July 11 (Bloomberg) -- As Ajit Jain was departing McKinsey & Co. two decades ago, he told a colleague he'd be helping to oversee insurance at Warren Buffett's Berkshire Hathaway Inc. He said he knew little about the business, yet was unconcerned.
Jain placed ads in industry publications, offering to take on risk from corporations and insurers for $1 million or more in annual premiums. The cash he has amassed -- $1.7 billion a year on average since 1998 -- has helped make Jain a leading candidate among investors to be Buffett's successor.
``He said, `I think I'll take out some full-page ads that say, we'll consider any risk, send us your proposals,''' says the colleague, John Parker, now a principal at the Chicago consulting firm Katzenbach Partners LLC. ``It was so Buffett. Buffett basically built Berkshire by saying, `Send us your deals,' and then just answering the phone.''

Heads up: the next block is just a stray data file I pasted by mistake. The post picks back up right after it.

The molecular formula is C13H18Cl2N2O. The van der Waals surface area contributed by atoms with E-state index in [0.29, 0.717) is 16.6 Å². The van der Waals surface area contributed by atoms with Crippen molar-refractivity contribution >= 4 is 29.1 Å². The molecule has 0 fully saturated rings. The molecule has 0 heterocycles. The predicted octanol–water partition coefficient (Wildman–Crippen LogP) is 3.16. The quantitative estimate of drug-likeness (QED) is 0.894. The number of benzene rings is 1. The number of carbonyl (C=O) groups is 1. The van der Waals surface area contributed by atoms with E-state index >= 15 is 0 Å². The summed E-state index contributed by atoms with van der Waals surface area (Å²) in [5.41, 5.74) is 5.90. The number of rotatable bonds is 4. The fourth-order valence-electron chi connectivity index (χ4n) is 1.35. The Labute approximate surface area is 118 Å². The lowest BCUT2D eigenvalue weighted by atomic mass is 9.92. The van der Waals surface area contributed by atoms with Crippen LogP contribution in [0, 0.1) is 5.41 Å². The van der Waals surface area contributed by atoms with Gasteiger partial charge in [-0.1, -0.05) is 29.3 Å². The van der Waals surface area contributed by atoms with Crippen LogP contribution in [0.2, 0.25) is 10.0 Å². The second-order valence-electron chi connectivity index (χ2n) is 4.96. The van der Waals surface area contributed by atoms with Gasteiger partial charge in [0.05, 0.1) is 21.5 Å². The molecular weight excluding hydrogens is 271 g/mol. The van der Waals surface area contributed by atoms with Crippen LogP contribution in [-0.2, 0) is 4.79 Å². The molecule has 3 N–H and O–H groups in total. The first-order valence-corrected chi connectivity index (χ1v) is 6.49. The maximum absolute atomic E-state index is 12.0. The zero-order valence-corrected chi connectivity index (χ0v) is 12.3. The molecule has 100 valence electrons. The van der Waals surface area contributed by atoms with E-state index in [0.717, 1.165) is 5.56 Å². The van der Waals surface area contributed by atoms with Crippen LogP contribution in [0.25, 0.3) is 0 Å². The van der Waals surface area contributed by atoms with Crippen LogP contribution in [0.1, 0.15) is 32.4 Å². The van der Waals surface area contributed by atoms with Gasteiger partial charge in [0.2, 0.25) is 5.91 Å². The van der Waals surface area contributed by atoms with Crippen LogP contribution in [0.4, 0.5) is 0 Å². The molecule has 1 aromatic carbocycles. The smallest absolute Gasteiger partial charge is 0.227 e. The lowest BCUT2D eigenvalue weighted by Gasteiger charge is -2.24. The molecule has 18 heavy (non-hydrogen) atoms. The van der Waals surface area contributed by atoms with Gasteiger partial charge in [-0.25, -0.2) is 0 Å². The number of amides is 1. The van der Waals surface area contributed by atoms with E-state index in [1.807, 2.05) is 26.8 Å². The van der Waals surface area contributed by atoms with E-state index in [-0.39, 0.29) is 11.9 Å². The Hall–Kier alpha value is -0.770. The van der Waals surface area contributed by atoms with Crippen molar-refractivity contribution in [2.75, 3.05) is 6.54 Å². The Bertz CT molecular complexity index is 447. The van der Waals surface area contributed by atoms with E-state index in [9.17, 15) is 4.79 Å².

Today, Jain, 54, speaks daily to Buffett, 75, Berkshire's chairman and chief executive officer. Buffett, the world's second-richest man, fueled succession interest by pledging June 25 to donate Berkshire shares valued at about $37 billion, or 85 percent of his stake in the company, to the Bill & Melinda Gates Foundation and four family charities over time.
He said in March the board had planned for the possibility he may become incapacitated, choosing a successor from among three ``reasonably young'' top Berkshire executives.